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UC Riverside evolutionary biologists find majority of studies focus on why same-sex behavior in animals exists, but not what its consequences are
(June 16, 2009)
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A female-female pair of Laysan Albatross. Females cooperatively build nests
and rear young when males are scarce. Photo credit: Eric VanderWerf.
RIVERSIDE, Calif. – Same-sex behavior is a nearly universal phenomenon in the animal kingdom, common across species, from worms to frogs to birds, concludes a new review of existing research.
“It’s clear that same-sex sexual behavior extends far beyond the well-known examples that dominate both the scientific and popular literature: for example, bonobos, dolphins, penguins and fruit flies,” said Nathan Bailey, the first author of the review paper and a postdoctoral researcher in the Department of Biology at UC Riverside.
There is a caveat, however. The review also reports that same-sex behaviors are not the same across species, and that researchers may be calling qualitatively different phenomena by the same name.
“For example, male fruit flies may court other males because they are lacking a gene that enables them to discriminate between the sexes,” Bailey said. “But that is very different from male bottlenose dolphins, who engage in same-sex interactions to facilitate group bonding, or female Laysan Albatross that can remain pair-bonded for life and cooperatively rear young.”
Published June 16 in the journal Trends in Ecology & Evolution, the review by Bailey and Marlene Zuk, a professor of biology at UCR, also finds that although many studies are performed in the context of understanding the evolutionary origins of same-sex sexual behavior, almost none have considered its evolutionary consequences.
“Same-sex behaviors—courtship, mounting or parenting—are traits that may have been shaped by natural selection, a basic mechanism of evolution that occurs over successive generations,” Bailey said. “But our review of studies also suggests that these same-sex behaviors might act as selective forces in and of themselves.”
A selective force, which is a sudden or gradual stress placed on a population, affects the reproductive success of individuals in the population.
“When we think of selective forces, we tend to think of things like weather, temperature, or geographic features, but we can think of the social circumstances in a population of animals as a selective force, too,” Bailey said. “Same-sex behavior radically changes those social circumstances, for example, by removing some individuals from the pool of animals available for mating.”
Bailey, who works in Zuk’s lab, noted that researchers in the field have made significant strides in the past two and a half decades studying the genetic and neural mechanisms that produce same-sex behaviors in individuals, and the ultimate reasons for their existence in populations.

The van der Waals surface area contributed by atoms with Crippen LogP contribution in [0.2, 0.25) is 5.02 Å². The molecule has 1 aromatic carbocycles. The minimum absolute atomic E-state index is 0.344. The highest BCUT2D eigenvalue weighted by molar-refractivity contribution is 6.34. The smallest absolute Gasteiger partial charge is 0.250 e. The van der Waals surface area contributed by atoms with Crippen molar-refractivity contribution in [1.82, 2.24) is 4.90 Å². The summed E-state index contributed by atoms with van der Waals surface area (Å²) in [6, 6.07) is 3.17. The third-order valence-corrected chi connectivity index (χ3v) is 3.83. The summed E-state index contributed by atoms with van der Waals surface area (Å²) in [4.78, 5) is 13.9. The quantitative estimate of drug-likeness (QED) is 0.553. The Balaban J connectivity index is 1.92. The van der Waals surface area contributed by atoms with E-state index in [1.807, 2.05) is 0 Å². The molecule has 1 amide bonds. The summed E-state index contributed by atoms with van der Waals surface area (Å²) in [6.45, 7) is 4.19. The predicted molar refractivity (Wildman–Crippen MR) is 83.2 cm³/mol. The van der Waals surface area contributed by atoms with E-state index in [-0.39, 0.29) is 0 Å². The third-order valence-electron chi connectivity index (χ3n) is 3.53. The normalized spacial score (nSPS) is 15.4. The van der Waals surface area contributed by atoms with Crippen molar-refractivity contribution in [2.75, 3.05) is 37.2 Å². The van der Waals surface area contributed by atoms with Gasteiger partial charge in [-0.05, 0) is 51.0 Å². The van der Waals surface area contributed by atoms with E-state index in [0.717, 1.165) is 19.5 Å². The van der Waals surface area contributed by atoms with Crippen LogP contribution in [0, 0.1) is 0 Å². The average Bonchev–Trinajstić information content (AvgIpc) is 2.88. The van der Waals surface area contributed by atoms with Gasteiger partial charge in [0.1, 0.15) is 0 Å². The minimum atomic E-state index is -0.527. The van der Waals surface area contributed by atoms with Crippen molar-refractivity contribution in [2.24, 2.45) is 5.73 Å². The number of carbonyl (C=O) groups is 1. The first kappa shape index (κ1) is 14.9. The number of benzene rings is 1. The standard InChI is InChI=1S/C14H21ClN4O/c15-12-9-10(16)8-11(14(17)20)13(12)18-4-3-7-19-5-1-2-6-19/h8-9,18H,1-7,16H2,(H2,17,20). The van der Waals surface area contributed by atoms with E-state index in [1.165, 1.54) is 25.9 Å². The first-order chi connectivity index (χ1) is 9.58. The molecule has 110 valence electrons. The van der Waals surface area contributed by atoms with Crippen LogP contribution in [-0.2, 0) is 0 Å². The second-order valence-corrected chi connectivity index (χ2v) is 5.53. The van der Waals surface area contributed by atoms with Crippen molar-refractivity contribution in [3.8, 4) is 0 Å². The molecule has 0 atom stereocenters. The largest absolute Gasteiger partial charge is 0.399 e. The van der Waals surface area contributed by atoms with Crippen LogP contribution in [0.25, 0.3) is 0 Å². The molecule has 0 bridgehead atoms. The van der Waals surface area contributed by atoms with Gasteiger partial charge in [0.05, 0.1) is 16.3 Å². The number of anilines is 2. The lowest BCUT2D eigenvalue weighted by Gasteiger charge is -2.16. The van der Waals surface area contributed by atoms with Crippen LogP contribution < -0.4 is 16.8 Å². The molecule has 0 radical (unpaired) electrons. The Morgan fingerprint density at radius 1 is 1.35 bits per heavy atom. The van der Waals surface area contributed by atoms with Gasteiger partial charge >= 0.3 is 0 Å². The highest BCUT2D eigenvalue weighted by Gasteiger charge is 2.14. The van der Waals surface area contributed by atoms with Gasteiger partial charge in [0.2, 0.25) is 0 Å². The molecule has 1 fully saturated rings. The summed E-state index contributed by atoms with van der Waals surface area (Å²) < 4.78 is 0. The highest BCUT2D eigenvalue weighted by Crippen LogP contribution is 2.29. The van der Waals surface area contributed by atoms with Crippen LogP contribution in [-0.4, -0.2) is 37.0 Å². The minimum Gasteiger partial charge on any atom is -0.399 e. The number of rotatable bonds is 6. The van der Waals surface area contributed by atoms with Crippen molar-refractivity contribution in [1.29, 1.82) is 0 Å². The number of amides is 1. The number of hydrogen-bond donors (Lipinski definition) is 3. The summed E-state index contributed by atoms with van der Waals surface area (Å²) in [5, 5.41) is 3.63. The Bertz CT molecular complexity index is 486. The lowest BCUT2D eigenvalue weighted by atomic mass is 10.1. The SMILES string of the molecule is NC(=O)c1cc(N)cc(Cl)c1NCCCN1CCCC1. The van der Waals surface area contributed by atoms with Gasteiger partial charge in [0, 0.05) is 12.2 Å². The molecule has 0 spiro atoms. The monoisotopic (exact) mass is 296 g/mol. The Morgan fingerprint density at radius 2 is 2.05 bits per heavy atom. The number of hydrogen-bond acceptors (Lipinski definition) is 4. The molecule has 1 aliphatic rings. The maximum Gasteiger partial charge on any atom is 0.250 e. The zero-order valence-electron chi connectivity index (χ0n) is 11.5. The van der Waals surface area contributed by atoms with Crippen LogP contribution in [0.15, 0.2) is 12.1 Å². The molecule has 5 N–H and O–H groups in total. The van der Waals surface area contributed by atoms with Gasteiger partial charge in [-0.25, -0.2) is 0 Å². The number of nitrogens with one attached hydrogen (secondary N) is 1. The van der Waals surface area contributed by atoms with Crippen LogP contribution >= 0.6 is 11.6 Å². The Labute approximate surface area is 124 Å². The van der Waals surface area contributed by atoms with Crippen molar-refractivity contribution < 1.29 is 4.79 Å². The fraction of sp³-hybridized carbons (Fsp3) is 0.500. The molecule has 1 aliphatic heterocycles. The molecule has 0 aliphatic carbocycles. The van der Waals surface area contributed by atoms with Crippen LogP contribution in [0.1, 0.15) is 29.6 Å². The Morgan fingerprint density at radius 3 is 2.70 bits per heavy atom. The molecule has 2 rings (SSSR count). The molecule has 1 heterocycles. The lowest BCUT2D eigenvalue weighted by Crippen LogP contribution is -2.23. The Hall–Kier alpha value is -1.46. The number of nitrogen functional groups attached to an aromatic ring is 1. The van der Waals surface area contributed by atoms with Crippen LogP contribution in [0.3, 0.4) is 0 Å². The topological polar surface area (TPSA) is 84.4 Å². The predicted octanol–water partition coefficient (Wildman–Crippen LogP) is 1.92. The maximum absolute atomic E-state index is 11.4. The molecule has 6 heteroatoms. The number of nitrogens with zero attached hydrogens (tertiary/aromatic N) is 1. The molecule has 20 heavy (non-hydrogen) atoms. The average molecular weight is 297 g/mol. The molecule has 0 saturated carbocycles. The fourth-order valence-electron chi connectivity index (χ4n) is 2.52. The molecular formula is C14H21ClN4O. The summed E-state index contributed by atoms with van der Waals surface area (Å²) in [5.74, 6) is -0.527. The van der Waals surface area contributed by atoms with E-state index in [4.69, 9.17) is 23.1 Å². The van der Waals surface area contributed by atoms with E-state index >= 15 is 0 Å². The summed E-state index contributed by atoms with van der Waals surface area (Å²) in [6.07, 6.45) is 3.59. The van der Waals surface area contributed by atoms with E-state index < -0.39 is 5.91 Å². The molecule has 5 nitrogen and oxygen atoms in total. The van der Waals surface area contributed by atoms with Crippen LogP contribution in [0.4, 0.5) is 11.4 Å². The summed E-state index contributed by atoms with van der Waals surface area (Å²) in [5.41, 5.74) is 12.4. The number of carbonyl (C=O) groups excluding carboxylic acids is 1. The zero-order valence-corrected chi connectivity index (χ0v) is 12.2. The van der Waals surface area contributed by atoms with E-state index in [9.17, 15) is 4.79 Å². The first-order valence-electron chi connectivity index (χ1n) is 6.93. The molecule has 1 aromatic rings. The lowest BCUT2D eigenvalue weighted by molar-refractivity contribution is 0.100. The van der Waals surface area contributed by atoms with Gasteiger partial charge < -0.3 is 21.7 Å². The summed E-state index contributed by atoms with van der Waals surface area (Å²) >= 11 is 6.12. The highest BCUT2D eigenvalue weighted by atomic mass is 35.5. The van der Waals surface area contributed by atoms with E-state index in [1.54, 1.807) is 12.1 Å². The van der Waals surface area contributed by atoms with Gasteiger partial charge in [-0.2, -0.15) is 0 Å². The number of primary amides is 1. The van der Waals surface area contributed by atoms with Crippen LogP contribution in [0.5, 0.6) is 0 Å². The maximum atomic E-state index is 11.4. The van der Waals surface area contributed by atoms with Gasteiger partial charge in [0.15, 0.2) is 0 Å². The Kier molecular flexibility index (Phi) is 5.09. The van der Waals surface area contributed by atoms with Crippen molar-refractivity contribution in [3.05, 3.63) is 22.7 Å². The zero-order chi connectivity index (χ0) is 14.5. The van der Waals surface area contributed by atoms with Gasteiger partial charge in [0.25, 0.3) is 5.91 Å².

“But like any other behavior that doesn’t lead directly to reproduction—such as aggression or altruism—same-sex behavior can have evolutionary consequences that are just now beginning to be considered,” he said. “For example, male-male copulations in locusts can be costly for the mounted male, and this cost may in turn increase selection pressure for males’ tendency to release a chemical called panacetylnitrile, which dissuades other males from mounting them.”
The review paper:
- Examines work done to test hypotheses about the origins of same-sex behavior in animals.
- Provides a framework for categorizing same-sex behavior, for example, is it adaptive, not adaptive, occurs often, infrequently?
- Discusses what has been discovered about the genetics of same-sex behavior, especially in the model organism, the fruit fly Drosophila, and in human beings.
- Examines connections between human sexual orientation research, and research on non-human animals, and highlights promising avenues of research in non-human systems.
The reviewers expected the research papers they read for their article would give them a better understanding of the degree to which same-sex behaviors are heritable in animals.
“How important are genes to the expression of these behaviors, compared to environmental factors?” Bailey said. “This is still unknown. Knowing this information would help us better understand how the behaviors evolve, and how they affect the evolution of other traits. It could also help us understand whether they are something that all individuals of a species are capable of, but only some actually express.”
Bailey recommends that fellow evolutionary biologists studying same-sex behavior in animals adopt some of the research approaches that have been successful in human studies.
“We have estimates, for example, of the heritability of sexual orientation in humans, but none that I know of in other animals,” he said. “Scientists have also targeted locations on the human genome that may contribute to sexual orientation, but aside from the fruit fly, we have no such detailed knowledge of the genetic architecture of same-sex behavior in other animals.”
Next in their research, Bailey and Zuk plan to begin experimentally addressing some of the many issues raised in their review.
Said Bailey, “We want to get at this question: what are the evolutionary consequences of these behaviors? Are they important in the evolution of mating behavior, or do they just add extra ‘background noise’? We are pursuing work on the Laysan Albatross, in which females form same-sex pairs and rear young together. Same-sex behavior in this species may not be aberrant, but instead can arise as an alternative reproductive strategy.”
The UCR Academic Senate funded the one-year study.
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